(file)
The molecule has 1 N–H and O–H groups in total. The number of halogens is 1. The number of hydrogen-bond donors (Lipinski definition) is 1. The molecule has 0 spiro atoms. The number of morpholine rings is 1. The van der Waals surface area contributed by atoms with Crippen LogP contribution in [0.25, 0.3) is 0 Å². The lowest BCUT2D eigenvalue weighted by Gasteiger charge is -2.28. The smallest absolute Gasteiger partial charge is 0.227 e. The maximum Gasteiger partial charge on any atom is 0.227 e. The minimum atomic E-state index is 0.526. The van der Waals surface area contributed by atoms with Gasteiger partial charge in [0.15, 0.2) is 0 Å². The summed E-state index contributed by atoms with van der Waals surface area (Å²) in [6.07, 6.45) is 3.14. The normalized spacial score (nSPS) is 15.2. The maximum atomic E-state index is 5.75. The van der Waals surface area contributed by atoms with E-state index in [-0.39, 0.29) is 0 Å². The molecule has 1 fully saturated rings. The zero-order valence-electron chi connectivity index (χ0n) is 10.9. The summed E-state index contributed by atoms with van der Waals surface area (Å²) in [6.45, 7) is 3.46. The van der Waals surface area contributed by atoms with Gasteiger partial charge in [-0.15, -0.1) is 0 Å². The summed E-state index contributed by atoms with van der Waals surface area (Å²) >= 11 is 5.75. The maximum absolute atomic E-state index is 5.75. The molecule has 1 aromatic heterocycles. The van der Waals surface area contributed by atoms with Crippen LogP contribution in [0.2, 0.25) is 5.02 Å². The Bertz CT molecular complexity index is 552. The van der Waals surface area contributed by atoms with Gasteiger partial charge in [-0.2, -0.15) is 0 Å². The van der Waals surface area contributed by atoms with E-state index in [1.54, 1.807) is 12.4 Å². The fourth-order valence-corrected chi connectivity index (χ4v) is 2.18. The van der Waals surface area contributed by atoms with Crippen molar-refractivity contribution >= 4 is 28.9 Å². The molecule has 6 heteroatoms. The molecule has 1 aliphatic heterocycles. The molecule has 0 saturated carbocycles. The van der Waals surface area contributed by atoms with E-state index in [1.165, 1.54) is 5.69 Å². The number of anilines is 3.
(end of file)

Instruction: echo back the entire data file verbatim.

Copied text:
The molecule has 1 N–H and O–H groups in total. The number of halogens is 1. The number of hydrogen-bond donors (Lipinski definition) is 1. The molecule has 0 spiro atoms. The number of morpholine rings is 1. The van der Waals surface area contributed by atoms with Crippen LogP contribution in [0.25, 0.3) is 0 Å². The lowest BCUT2D eigenvalue weighted by Gasteiger charge is -2.28. The smallest absolute Gasteiger partial charge is 0.227 e. The maximum Gasteiger partial charge on any atom is 0.227 e. The minimum atomic E-state index is 0.526. The van der Waals surface area contributed by atoms with Gasteiger partial charge in [0.15, 0.2) is 0 Å². The summed E-state index contributed by atoms with van der Waals surface area (Å²) in [6.07, 6.45) is 3.14. The normalized spacial score (nSPS) is 15.2. The maximum atomic E-state index is 5.75. The van der Waals surface area contributed by atoms with E-state index in [-0.39, 0.29) is 0 Å². The molecule has 1 fully saturated rings. The zero-order valence-electron chi connectivity index (χ0n) is 10.9. The summed E-state index contributed by atoms with van der Waals surface area (Å²) in [6.45, 7) is 3.46. The van der Waals surface area contributed by atoms with Gasteiger partial charge in [-0.15, -0.1) is 0 Å². The summed E-state index contributed by atoms with van der Waals surface area (Å²) >= 11 is 5.75. The maximum absolute atomic E-state index is 5.75. The molecule has 1 aromatic heterocycles. The van der Waals surface area contributed by atoms with Crippen LogP contribution in [0.2, 0.25) is 5.02 Å². The Bertz CT molecular complexity index is 552. The van der Waals surface area contributed by atoms with Gasteiger partial charge in [-0.2, -0.15) is 0 Å². The van der Waals surface area contributed by atoms with E-state index in [1.54, 1.807) is 12.4 Å². The fourth-order valence-corrected chi connectivity index (χ4v) is 2.18. The van der Waals surface area contributed by atoms with Crippen molar-refractivity contribution >= 4 is 28.9 Å². The molecule has 6 heteroatoms. The molecule has 1 aliphatic heterocycles. The molecule has 0 saturated carbocycles. The van der Waals surface area contributed by atoms with E-state index in [1.165, 1.54) is 5.69 Å². The number of anilines is 3.